How do we explain cricket to ‘mums and kids’?

Since the England Cricket Board first publicly floated the idea that would come to be known as the Hundred it has brought up more questions than it has answered.

The biggest question is how the ECB could possibly think that taking T20 cricket, sawing twenty balls off, and stitching a ten ball over into the simpering beast would rank as both innovative and simple.

England limited overs skipper Eoin Morgan became the latest member of the ECB’s coalition of the willing suspension of disbelief when he said: “The important thing to emphasise with the 100 ball is that it’s just an idea at the moment. It’s not set in stone, it was something that was an easy selling point to anyone who isn’t interested in cricket.

“A lot of my friends don’t really understand cricket, but if they watch the Commonwealth Games or the Olympics, they will watch any sport as long as they can understand it. With the 100-ball factor, that’s exactly what you’re offering, and the fact that it’s going on free to air as well, is about maximising its potential of explaining the game of cricket.

“If you have a nine-year-old kid who turns on the BBC and the 100 ball comes up, he says to his mum and dad ‘I really like this, can you explain it?’, the parent then becomes a coach because they can explain it. If it’s a normal cricket match, regardless of how long it is, 20 overs, 100 overs, if the parent doesn’t know anything about cricket, they’re not going to be able to explain it to the kid.”

I’ve read these paragraphs several times over trying to make some sort of sense of Morgan’s comments but I’m completely at a loss as to how he or the ECB think that simply because the format is a little bit shorter, with a weird ten ball over which we will get back to, it will somehow be easier for people who know nothing about cricket to explain to their children, but that is the crux of what we are being told.

Embarrassingly for someone who claims to be a cricket journalist I have to admit that the game can be difficult to explain to the uninitiated and uninterested.

Despite how comfortable and at ease I am with children, I don’t spend a lot of time around them but I have had the occasion to attempt to explain my beloved cricket to my boyfriend with incredibly limited success and I can’t imagine the Hundred would make that task any easier, because he just isn’t interested in cricket and you can’t make people like cricket by making it just a shade less like other forms of the game.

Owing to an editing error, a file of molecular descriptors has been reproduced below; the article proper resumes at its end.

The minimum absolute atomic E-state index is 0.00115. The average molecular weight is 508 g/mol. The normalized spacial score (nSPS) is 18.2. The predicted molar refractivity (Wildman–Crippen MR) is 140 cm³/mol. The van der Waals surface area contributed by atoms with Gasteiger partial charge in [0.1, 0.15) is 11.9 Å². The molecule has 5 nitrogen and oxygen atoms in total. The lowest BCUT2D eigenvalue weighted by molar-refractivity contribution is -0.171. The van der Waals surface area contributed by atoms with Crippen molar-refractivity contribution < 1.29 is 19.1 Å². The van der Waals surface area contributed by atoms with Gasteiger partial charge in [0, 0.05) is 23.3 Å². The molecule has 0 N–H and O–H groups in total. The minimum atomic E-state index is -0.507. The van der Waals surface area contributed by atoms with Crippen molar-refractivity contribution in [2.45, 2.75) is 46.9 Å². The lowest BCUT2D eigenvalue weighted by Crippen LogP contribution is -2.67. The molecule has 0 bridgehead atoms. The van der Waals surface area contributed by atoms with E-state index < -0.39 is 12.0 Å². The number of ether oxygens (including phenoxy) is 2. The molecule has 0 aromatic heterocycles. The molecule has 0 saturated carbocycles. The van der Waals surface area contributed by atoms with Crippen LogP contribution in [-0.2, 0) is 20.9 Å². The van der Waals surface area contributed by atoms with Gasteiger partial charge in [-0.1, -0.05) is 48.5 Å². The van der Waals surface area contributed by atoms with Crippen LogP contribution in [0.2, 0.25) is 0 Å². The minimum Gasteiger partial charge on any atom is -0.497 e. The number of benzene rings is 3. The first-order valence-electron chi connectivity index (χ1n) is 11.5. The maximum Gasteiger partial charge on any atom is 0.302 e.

Morgan would have us believe the Hundred will be easier for non-cricket fans to explain to their children and my sincerest apologies to the skipper but that is just bullshit.

I can’t see thousands of new fans flocking in to cricket because non-cricket loving mums and dads will find it so much easier to explain.

Taken in isolation Morgan’s comments are inoffensive enough and while we feel his logic is flawed he in entitled to his opinion but his words come on the heels of some real clangers from ECB representatives.

At the beginning of May we learned via the chairman of the The Professional Cricketers Association Daryl Mitchell: “The likes of Root and Stokes will be allocated to a team for marketing purposes but they won’t play.

“The ECB made the point that this new audience won’t necessarily know who Stokes and Root are.”

In April the ECB said their target demographic for the tournament would be ‘mums and kids’.’

Overall this gives the impression that the ECB, firstly are not interested in what existing cricket fans think about their tournament, secondly think mothers and children are simple minded, and thirdly don’t really understand marketing

Morgan’s comments however do raise an important issue and that is that the love of cricket is something often transmitted through familial bonds.

A lot of us who have been bitten by the cricket bug learned about the game from a family member.

For me that person was my eldest brother, he taught me how to hold a bat and how to bowl and explained the game to me and in playing against him and my other brother in the back yard I came to love the battle between bat and ball.

The problem with the Hundred is that the ECB are in the process of alienating the people who will have the task of explaining cricket to a new generation of fans. People who love the game as it is and don’t feel the need to apologize for it.

In purely financial terms the ECB may not need people to love cricket as long as enough people tune in and turn up but lets face it most human beings aren’t going to spend ten minutes watching something they don’t enjoy let alone a couple of hours.

Cricket lovers will turn up and tune in for hundreds of hours a week and transmit that love of the game to others just as they have done for generations.

The fundamental flaw in the Hundred isn’t what the ECB have done in shortening the format, it is how they have communicated their scheme to the public, with almost palpable contempt for lover’s of the game who have failed to generate the revenue the board desires.

Most of the people who lay eyes on this will be people who love and enjoy cricket and can rest assured in the knowledge that the ECB feel you are a super human being capable of understanding a game that has been enjoyed by billions for hundreds of years and forms a key part of the culture from Bangalore to Brisbane.

Short of the ECB sending Root and Stokes door to door to spread the good news themselves, the role of explaining cricket will continue to fall to lovers of the game in communities across Britain and the world, perhaps English Cricket could do with a few in the board room.

By James Richardson